Sponsored Guest Post by Northern Brewer:
Craft brewers, and homebrewers alike, throw around the term “dry hopping” to describe their beers. But what is it? If the consumer of the beer doesn’t know what this term refers to, how are they supposed to appreciate the quality it presents in the finished product? Here’s a little primer on what it is, and how to do it yourself:
Dry hopping is used to extract the essential oils from hops, which contribute a concentrated fresh aroma to the beer. This is often done during secondary fermentation, as active primary fermentation can scrub out or off gas delicate aroma compounds. Hops that work well for dry hopping are usually low in alpha acid and high in essential oil, but there are also some dual purpose hops that are excellent despite their higher alpha acid content.
Dry hopping can be done with either whole leaf or pellet hops. When using pellet hops, a fine mesh straining bag will help reduce the amount of hops in your finished beer. The amounts used in a 5 gallon batch can vary but a general rule of thumb for an average amount of aroma is one ounce in 5 gallons of average strength beer for 10-14 days at 60°F-70°F. For more hop aroma or in higher gravity beers, you can use up to 4-5oz in 5 gallons or even more if you would like to push the boundaries of hop aroma. If you are dry hopping at lower temperatures (40°-50°F) it may take 3-4 weeks to extract the essential oils from the hops. These are general suggestions on dry hopping times. Your nose and taste buds should be the final judge as to when to remove the hops from the beer.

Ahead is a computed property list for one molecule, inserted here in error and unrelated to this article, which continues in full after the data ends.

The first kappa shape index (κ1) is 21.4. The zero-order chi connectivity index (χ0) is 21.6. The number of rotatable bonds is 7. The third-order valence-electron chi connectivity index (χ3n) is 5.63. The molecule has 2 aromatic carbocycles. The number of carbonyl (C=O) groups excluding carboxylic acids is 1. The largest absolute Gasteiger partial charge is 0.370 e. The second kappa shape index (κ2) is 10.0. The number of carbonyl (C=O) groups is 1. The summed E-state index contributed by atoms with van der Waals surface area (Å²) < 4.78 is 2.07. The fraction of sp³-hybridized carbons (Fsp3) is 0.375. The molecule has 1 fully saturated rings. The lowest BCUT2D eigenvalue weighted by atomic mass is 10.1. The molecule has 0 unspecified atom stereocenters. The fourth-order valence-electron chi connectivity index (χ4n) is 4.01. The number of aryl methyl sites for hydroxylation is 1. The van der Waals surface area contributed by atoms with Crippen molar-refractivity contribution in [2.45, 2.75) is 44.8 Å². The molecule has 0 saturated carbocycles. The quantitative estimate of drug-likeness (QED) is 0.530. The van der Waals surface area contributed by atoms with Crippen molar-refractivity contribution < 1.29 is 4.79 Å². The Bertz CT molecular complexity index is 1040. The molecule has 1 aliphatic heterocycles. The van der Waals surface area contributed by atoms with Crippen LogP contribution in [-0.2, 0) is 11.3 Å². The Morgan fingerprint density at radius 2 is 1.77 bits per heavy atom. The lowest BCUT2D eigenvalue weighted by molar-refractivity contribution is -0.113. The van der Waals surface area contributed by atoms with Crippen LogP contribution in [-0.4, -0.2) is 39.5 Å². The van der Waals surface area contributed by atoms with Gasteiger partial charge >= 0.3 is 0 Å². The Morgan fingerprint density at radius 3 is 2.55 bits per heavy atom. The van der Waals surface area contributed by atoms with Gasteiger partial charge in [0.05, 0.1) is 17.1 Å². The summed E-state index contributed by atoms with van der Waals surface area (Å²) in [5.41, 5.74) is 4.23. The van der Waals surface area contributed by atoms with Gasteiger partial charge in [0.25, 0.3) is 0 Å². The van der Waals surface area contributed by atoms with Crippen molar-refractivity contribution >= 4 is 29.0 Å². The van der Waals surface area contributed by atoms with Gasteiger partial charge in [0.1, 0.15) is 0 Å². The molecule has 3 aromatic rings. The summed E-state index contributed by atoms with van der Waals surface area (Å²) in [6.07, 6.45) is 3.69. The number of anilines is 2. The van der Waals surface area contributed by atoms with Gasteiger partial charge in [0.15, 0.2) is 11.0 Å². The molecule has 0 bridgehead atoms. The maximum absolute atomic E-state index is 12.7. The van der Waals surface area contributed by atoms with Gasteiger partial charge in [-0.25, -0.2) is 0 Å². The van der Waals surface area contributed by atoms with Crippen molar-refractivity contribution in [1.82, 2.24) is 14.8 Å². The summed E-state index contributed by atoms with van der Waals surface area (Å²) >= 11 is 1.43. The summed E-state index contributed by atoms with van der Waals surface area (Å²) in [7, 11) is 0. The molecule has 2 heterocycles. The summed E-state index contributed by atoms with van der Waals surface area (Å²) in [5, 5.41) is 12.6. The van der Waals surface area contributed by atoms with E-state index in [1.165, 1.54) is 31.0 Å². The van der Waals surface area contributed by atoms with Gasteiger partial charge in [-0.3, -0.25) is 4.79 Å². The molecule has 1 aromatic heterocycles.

When adding dry hops to your beer there is no need to sanitize them. The alcohol in the beer will help keep potential contamination to a minimum and hops are naturally anti-microbial and are an unlikely host for contaminants such as bacteria. If you are using a straining bag, this can be boiled prior to use to sanitize.
Some equipment to use: